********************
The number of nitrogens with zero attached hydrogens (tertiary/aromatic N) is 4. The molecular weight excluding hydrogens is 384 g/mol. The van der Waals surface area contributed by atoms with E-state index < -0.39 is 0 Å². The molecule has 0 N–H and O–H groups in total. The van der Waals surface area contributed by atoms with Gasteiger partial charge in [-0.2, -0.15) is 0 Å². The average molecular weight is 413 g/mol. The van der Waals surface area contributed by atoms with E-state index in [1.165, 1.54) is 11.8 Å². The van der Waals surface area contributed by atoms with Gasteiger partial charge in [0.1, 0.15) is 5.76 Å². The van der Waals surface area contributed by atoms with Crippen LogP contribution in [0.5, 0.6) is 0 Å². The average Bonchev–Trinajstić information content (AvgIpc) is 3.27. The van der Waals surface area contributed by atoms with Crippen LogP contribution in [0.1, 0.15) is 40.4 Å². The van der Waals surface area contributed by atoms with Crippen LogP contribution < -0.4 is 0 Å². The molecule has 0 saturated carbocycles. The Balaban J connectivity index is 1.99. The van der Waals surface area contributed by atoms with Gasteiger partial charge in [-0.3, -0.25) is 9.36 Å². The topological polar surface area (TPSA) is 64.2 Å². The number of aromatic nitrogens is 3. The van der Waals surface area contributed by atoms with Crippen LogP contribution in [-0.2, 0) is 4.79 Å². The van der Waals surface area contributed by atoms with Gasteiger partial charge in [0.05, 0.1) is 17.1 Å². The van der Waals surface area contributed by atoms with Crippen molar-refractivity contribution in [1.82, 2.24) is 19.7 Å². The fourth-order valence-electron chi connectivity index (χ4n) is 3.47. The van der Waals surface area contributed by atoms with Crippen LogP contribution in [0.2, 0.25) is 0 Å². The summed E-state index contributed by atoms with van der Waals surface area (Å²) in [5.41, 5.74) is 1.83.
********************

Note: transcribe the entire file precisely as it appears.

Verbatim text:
The number of nitrogens with zero attached hydrogens (tertiary/aromatic N) is 4. The molecular weight excluding hydrogens is 384 g/mol. The van der Waals surface area contributed by atoms with E-state index < -0.39 is 0 Å². The molecule has 0 N–H and O–H groups in total. The van der Waals surface area contributed by atoms with Gasteiger partial charge in [-0.2, -0.15) is 0 Å². The average molecular weight is 413 g/mol. The van der Waals surface area contributed by atoms with E-state index in [1.165, 1.54) is 11.8 Å². The van der Waals surface area contributed by atoms with Gasteiger partial charge in [0.1, 0.15) is 5.76 Å². The van der Waals surface area contributed by atoms with Crippen LogP contribution in [0.5, 0.6) is 0 Å². The average Bonchev–Trinajstić information content (AvgIpc) is 3.27. The van der Waals surface area contributed by atoms with Crippen LogP contribution in [0.1, 0.15) is 40.4 Å². The van der Waals surface area contributed by atoms with Crippen LogP contribution < -0.4 is 0 Å². The molecule has 0 saturated carbocycles. The Balaban J connectivity index is 1.99. The van der Waals surface area contributed by atoms with Gasteiger partial charge in [-0.3, -0.25) is 9.36 Å². The topological polar surface area (TPSA) is 64.2 Å². The number of aromatic nitrogens is 3. The van der Waals surface area contributed by atoms with Crippen LogP contribution in [-0.2, 0) is 4.79 Å². The van der Waals surface area contributed by atoms with Gasteiger partial charge in [0.05, 0.1) is 17.1 Å². The van der Waals surface area contributed by atoms with Crippen molar-refractivity contribution in [1.82, 2.24) is 19.7 Å². The fourth-order valence-electron chi connectivity index (χ4n) is 3.47. The van der Waals surface area contributed by atoms with Crippen LogP contribution in [0.2, 0.25) is 0 Å². The summed E-state index contributed by atoms with van der Waals surface area (Å²) in [5.41, 5.74) is 1.83.